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Ketchikan looks again at annexation plan

Proposal would add more than 3,000 square miles to the Gateway Borough

Posted: Thursday, February 19, 2004

KETCHIKAN - In another reversal, the Ketchikan Gateway Borough Assembly has resurrected plans to annex more than 3,000 square miles of surrounding land.

The Assembly revived the proposal Tuesday, voting against an ordinance that would have repealed the expansion plan officially.

Assembly Member Jack Shay argued that the expansion gives Ketchikan a chance to increase federal timber receipt funding for local schools.

Ketchikan receives $29 per student in the federal funding. In comparison, Craig receives $811 per student, Klawock receives $328 per student and Hydaburg gets $443 per student, Shay said.

"Not only are we being robbed, but I suggest to you that the downturn of the timber industry affected us far more than the cited Prince of Wales towns," he said. "Our kids have been cheated for years. Still, outlying communities have the gall to complain. This is infuriating."

In a separate vote, the Assembly directed staff members to exclude Hyder and Meyers Chuck from its petition to the state.

At a meeting earlier this month, the Assembly indefinitely postponed a required public hearing on the expansion in Hyder, in effect shelving its plans. Shay conceded that Coffman Cove, Thorne Bay and perhaps Klawock were damaged more by timber declines.

Ketchikan stands to gain $1.4 million in federal funding by expanding its boundaries, he said.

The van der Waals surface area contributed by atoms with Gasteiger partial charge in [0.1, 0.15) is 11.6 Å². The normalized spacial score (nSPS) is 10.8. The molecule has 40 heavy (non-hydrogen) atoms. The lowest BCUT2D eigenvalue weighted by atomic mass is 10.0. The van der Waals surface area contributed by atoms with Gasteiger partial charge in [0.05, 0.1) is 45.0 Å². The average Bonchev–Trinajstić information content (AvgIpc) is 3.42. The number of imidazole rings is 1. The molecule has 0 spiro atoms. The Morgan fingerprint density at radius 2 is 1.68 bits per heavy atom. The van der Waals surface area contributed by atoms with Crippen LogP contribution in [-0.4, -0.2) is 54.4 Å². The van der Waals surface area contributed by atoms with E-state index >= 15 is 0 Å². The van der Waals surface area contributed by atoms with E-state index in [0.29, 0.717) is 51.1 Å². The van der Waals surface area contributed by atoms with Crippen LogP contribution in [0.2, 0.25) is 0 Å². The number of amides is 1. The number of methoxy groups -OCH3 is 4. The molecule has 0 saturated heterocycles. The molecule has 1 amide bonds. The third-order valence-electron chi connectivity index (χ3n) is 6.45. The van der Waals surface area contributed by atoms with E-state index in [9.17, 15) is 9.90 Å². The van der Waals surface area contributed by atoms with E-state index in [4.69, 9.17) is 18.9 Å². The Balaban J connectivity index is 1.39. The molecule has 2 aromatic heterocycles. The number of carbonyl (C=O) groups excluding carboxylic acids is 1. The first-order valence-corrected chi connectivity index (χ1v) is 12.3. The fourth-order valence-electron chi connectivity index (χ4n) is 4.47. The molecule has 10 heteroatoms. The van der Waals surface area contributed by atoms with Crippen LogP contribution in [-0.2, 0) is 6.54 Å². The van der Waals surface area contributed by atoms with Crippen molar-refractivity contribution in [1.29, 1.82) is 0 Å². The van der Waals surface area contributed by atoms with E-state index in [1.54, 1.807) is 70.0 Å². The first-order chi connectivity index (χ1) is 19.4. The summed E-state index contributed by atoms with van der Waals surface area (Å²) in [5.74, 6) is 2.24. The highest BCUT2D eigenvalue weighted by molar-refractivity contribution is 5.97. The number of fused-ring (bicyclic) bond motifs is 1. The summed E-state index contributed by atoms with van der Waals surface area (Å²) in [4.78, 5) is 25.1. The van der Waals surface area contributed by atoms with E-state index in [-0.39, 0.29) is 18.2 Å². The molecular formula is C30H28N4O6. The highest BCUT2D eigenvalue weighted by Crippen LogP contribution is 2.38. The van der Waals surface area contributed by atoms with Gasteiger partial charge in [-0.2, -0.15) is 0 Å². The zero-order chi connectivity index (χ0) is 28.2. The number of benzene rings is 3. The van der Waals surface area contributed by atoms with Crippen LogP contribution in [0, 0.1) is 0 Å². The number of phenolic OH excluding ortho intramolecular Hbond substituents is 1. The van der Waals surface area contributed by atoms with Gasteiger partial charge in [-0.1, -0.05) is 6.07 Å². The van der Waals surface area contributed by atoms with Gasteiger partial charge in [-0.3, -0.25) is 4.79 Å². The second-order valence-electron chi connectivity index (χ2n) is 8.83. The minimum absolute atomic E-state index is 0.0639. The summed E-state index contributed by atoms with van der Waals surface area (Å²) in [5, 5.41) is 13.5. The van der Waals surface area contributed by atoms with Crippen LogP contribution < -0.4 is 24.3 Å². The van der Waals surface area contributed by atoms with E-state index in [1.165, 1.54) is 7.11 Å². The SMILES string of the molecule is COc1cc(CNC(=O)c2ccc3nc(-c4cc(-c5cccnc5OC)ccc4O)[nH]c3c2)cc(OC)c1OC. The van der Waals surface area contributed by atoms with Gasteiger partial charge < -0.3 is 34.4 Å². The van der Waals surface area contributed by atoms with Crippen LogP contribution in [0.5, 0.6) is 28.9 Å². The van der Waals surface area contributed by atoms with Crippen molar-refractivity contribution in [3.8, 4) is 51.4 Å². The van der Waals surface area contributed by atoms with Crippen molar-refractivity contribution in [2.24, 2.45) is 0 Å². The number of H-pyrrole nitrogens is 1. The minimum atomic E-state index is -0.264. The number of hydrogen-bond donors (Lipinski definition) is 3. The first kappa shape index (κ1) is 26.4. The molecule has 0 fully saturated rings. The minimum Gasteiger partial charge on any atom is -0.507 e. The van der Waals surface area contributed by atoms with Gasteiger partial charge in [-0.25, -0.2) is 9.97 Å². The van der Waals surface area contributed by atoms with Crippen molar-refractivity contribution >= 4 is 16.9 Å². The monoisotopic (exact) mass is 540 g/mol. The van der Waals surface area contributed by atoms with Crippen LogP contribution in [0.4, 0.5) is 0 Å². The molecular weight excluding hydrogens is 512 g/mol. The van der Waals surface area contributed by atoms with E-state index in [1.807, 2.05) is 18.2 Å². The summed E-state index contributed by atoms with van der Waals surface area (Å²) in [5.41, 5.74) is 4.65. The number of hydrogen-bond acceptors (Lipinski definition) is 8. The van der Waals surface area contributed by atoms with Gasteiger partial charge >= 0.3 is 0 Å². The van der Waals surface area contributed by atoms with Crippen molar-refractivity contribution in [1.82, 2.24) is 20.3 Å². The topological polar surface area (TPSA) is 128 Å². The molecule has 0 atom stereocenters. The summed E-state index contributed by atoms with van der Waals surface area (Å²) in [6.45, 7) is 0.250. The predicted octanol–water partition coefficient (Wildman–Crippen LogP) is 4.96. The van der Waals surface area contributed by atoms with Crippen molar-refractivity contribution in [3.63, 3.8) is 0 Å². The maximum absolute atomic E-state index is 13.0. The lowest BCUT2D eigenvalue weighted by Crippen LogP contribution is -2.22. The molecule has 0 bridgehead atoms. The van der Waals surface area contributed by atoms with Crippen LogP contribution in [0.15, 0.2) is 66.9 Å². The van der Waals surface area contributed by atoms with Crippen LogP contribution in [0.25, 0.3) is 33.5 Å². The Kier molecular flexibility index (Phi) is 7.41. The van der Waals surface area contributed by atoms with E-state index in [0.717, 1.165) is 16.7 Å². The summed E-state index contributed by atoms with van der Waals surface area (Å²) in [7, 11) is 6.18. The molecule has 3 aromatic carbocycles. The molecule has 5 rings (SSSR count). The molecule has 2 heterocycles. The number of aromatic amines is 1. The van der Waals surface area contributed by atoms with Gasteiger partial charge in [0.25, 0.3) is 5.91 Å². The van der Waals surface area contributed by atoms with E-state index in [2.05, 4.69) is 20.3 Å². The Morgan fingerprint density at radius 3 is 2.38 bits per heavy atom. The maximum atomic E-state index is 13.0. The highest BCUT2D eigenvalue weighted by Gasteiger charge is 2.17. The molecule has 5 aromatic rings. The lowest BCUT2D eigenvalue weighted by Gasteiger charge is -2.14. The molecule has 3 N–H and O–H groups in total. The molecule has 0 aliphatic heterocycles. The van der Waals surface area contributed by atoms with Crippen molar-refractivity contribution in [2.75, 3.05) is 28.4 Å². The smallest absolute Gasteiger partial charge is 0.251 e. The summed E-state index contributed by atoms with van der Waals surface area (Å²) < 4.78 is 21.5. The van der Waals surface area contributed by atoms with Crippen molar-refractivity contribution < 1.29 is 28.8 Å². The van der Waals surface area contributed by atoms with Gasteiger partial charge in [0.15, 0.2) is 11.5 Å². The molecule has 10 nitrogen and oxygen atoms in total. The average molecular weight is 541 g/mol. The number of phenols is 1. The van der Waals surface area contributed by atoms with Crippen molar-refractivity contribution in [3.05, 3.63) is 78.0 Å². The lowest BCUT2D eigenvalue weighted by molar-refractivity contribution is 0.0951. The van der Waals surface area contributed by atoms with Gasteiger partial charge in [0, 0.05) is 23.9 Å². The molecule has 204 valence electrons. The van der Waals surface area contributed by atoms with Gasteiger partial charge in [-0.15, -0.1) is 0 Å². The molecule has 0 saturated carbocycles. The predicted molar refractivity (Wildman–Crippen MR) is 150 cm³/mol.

"If we abandon this plan, we also will lose an opportunity to bargain with these communities," he said.

Surrounding towns, including those on Prince of Wales Island, have opposed the borough's plan.

Borough Attorney Scott Brandt-Erichsen said the state distributes the federal funding using a formula based on a borough's geographic size. For communities in the so-called unorganized borough, the state divides the money by using a population-based formula, he said.

Assembly Member David Landis said the borough should find a way to address its education funding shortfalls without taking money from other school districts. He described the expansion effort as a "hijack."

"We're likely to spend an inordinate amount of staff time and effort on something that might not happen," he said. "My crystal ball says here we go down a road that is not going to produce fruit, but is going to cause grief."

The state's Local Boundary Commission turned down a similar borough expansion petition from Ketchikan in 1998 because Hyder and Meyers Chuck weren't included. Shay said the boundary commission has "changed drastically" under the Murkowski administration.



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